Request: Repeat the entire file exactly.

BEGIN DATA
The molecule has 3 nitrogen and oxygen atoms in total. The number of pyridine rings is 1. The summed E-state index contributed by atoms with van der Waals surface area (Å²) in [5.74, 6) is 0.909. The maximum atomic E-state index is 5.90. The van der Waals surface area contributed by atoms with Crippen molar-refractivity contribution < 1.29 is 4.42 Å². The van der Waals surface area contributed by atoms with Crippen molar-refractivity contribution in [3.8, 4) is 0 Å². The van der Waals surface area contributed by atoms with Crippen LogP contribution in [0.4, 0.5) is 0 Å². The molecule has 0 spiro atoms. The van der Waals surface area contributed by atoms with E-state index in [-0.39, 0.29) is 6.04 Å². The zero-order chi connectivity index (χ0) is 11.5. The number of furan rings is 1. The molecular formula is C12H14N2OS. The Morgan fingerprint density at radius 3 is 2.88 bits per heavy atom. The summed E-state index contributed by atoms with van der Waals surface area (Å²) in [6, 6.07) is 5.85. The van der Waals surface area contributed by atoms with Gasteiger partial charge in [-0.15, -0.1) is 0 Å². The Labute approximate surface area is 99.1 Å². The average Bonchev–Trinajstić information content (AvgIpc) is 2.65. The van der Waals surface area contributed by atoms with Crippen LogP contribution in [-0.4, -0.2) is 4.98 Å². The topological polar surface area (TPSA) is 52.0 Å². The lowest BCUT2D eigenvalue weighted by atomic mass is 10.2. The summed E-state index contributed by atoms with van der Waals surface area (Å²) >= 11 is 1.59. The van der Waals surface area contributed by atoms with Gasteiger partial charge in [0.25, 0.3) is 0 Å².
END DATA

The molecule has 3 nitrogen and oxygen atoms in total. The number of pyridine rings is 1. The summed E-state index contributed by atoms with van der Waals surface area (Å²) in [5.74, 6) is 0.909. The maximum atomic E-state index is 5.90. The van der Waals surface area contributed by atoms with Crippen molar-refractivity contribution < 1.29 is 4.42 Å². The van der Waals surface area contributed by atoms with Crippen molar-refractivity contribution in [3.8, 4) is 0 Å². The van der Waals surface area contributed by atoms with Crippen LogP contribution in [0.4, 0.5) is 0 Å². The molecule has 0 spiro atoms. The van der Waals surface area contributed by atoms with E-state index in [-0.39, 0.29) is 6.04 Å². The zero-order chi connectivity index (χ0) is 11.5. The number of furan rings is 1. The molecular formula is C12H14N2OS. The Morgan fingerprint density at radius 3 is 2.88 bits per heavy atom. The summed E-state index contributed by atoms with van der Waals surface area (Å²) in [6, 6.07) is 5.85. The van der Waals surface area contributed by atoms with Gasteiger partial charge in [-0.15, -0.1) is 0 Å². The Labute approximate surface area is 99.1 Å². The average Bonchev–Trinajstić information content (AvgIpc) is 2.65. The van der Waals surface area contributed by atoms with Crippen LogP contribution in [-0.4, -0.2) is 4.98 Å². The topological polar surface area (TPSA) is 52.0 Å². The lowest BCUT2D eigenvalue weighted by atomic mass is 10.2. The summed E-state index contributed by atoms with van der Waals surface area (Å²) >= 11 is 1.59. The van der Waals surface area contributed by atoms with Gasteiger partial charge in [0.25, 0.3) is 0 Å².